Fig. 1

The valleys of Nanedi Valles. Insets: (a) terminus of the channel in a crater with a delta. The crater also has a small outlet (Harrison and Grimm 2005; Hauber et al. 2013); (b) meandering midsection, (c) source region in a crater. THEMIS Day IR mosaic. (NASA/JPL/ASU)

Prominent Examples on Mars

Nanedi Valles (Fig. 1), Nirgal Vallis (Harrison and Grimm 2005), Bahram Vallis (De Hon and Washington 1999), channels on the flank of Hadriaca Patera (Crown and Greeley 1993) on the eastern rim of Hellas Basin (Lahtela et al. 2011), the structurally controlled Sacra Fossae (Fig. 2; e.g., Chapman and Tanaka 1991) in the Valles Marineris canyon walls (Harrison and Grimm 2005). Amphitheater-headed valleys on Mars include flat-floored sections of valley networks (Williams and Phillips 2001) and tributaries of outflow channels (Harrison and Grimm 2005; Fig. 3).
Fig. 2

Sacra Fossae, structurally controlled valleys (Chapman and Tanaka 1991). THEMIS Day IR mosaic

Fig. 3

Canyon tributaries of Echus Chasma (Harrison and Grimm 2005). Flow was toward the upper right. CTX D06_029609_1804_XI_00N081W at 0.43 °N, 278.25 °E. (NASA/JPL/MSSS)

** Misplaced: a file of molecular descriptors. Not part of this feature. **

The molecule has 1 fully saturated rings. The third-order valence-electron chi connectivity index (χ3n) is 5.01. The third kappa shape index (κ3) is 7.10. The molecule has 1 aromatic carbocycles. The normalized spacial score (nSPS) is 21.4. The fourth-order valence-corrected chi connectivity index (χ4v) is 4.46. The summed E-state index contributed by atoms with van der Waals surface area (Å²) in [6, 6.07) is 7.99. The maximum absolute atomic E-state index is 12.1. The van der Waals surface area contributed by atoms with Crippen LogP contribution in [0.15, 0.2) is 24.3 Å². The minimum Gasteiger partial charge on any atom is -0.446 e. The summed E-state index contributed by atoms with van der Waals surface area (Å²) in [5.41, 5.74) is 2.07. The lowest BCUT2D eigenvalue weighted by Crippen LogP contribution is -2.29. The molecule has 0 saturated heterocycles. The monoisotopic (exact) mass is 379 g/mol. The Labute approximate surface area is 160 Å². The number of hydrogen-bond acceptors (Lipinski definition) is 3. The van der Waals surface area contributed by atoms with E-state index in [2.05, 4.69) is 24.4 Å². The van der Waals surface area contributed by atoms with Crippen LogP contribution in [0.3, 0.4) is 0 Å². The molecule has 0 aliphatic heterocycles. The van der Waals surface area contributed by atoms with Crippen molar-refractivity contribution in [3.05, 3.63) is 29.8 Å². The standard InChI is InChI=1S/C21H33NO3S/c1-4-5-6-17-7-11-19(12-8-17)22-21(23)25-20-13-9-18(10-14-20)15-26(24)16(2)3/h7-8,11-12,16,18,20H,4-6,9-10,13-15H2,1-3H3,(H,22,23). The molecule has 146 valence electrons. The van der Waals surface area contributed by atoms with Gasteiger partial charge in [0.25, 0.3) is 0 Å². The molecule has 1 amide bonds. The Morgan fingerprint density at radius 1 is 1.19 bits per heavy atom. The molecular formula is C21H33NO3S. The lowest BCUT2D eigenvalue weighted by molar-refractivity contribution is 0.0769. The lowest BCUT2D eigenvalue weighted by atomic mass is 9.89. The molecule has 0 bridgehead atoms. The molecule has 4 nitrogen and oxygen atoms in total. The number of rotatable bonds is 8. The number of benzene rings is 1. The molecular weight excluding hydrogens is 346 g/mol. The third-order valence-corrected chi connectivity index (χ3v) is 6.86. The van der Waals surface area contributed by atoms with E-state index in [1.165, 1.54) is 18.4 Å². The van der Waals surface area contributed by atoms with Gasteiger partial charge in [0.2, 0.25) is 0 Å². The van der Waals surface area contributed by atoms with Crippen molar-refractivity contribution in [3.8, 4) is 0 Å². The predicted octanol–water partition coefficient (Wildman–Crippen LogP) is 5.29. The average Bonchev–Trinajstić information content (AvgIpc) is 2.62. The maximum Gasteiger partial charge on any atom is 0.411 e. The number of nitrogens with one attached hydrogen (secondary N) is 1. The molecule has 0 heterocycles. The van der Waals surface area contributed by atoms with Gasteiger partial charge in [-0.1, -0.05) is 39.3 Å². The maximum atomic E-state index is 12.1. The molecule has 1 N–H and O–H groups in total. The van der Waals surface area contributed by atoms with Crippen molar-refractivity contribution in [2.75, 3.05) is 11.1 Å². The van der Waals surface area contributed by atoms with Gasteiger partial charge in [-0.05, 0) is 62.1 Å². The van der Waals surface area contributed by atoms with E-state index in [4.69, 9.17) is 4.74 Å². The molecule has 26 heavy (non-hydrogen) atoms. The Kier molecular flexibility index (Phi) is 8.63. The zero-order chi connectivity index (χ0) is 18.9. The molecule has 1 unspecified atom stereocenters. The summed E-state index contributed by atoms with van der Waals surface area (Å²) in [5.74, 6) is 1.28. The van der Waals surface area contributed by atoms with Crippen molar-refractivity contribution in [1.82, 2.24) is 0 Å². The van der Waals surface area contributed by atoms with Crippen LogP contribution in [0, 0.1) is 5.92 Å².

Fig. 4

The 40 m high headwall of Box Canyon, Idaho. The image shows possible plunge pools (Photo by Michael P. Lamb)

Prominent Examples on Earth

Channel network in the Florida Panhandle carved into unconsolidated sediments is proposed to be sapping valleys (e.g., Perron and Hamon 2012).

In Glen Canyon, Colorado Plateau, USA, where water emerges from bedding plane boundaries, between permeable, relatively unjointed (hence collapse-resistant) but easily weathered sandstones overlying impermeable, but mechanically weak strata, was proposed to be formed by sapping (Laity and Malin 1985) or by overland flow through plunge pool erosion and transport of collapsed debris (Lamb et al. 2006).

Malad Gorge, Idaho, is proposed to have formed by rapid megaflood erosion (e.g., Lamb et al. 2014).

Valleys in basaltic bedrock in Hawaii, which has similar lithology to where some of the amphitheater-headed valleys occur on Mars, were proposed to have formed by sapping (Kochel and Piper 1986), but Lamb et al. (2006, 2007) found that these are associated with waterfall plunge pools.

IAU Descriptor Term

See Also

References

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Copyright information

© Springer Science+Business Media New York 2014

Authors and Affiliations

  1. 1.Department of Physical GeographyEötvös Loránd University, Institute of Geography and Earth SciencesBudapestHungary
  2. 2.Department of GeographyTexas State UniversitySan MarcosUSA